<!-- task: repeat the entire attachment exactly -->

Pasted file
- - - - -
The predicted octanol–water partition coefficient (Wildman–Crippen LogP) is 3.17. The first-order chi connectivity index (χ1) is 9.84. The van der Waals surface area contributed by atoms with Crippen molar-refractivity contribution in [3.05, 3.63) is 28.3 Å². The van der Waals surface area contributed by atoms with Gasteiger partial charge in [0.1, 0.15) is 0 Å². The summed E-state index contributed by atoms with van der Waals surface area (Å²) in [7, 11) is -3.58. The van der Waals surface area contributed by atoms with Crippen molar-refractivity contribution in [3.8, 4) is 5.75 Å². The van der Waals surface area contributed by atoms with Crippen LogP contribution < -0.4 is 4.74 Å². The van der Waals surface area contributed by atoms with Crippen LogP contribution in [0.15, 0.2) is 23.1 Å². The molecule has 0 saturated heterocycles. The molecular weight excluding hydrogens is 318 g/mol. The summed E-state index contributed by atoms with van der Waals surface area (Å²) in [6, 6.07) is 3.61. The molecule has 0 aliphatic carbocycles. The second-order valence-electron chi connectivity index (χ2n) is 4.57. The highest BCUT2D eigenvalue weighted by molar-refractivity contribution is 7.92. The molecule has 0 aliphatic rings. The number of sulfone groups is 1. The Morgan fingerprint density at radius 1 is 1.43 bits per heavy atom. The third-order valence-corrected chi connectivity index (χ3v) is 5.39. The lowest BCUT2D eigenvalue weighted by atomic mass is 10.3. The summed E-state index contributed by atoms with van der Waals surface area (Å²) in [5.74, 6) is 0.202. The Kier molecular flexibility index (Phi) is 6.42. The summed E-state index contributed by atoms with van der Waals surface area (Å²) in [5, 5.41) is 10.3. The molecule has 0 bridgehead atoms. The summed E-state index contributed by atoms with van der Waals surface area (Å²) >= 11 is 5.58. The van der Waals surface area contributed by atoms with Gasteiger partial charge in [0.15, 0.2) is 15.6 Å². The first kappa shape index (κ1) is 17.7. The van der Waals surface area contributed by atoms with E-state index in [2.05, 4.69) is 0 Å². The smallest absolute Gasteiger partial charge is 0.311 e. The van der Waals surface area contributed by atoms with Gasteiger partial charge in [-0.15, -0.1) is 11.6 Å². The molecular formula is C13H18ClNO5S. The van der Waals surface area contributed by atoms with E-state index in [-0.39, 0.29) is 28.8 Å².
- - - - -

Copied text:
The predicted octanol–water partition coefficient (Wildman–Crippen LogP) is 3.17. The first-order chi connectivity index (χ1) is 9.84. The van der Waals surface area contributed by atoms with Crippen molar-refractivity contribution in [3.05, 3.63) is 28.3 Å². The van der Waals surface area contributed by atoms with Gasteiger partial charge in [0.1, 0.15) is 0 Å². The summed E-state index contributed by atoms with van der Waals surface area (Å²) in [7, 11) is -3.58. The van der Waals surface area contributed by atoms with Crippen molar-refractivity contribution in [3.8, 4) is 5.75 Å². The van der Waals surface area contributed by atoms with Crippen LogP contribution < -0.4 is 4.74 Å². The van der Waals surface area contributed by atoms with Crippen LogP contribution in [0.15, 0.2) is 23.1 Å². The molecule has 0 saturated heterocycles. The molecular weight excluding hydrogens is 318 g/mol. The summed E-state index contributed by atoms with van der Waals surface area (Å²) in [6, 6.07) is 3.61. The molecule has 0 aliphatic carbocycles. The second-order valence-electron chi connectivity index (χ2n) is 4.57. The highest BCUT2D eigenvalue weighted by molar-refractivity contribution is 7.92. The molecule has 0 aliphatic rings. The number of sulfone groups is 1. The Morgan fingerprint density at radius 1 is 1.43 bits per heavy atom. The third-order valence-corrected chi connectivity index (χ3v) is 5.39. The lowest BCUT2D eigenvalue weighted by atomic mass is 10.3. The summed E-state index contributed by atoms with van der Waals surface area (Å²) in [5.74, 6) is 0.202. The Kier molecular flexibility index (Phi) is 6.42. The summed E-state index contributed by atoms with van der Waals surface area (Å²) in [5, 5.41) is 10.3. The molecule has 0 bridgehead atoms. The summed E-state index contributed by atoms with van der Waals surface area (Å²) >= 11 is 5.58. The van der Waals surface area contributed by atoms with Gasteiger partial charge in [0.15, 0.2) is 15.6 Å². The first kappa shape index (κ1) is 17.7. The van der Waals surface area contributed by atoms with E-state index in [2.05, 4.69) is 0 Å². The smallest absolute Gasteiger partial charge is 0.311 e. The van der Waals surface area contributed by atoms with Gasteiger partial charge in [-0.15, -0.1) is 11.6 Å². The molecular formula is C13H18ClNO5S. The van der Waals surface area contributed by atoms with E-state index in [-0.39, 0.29) is 28.8 Å².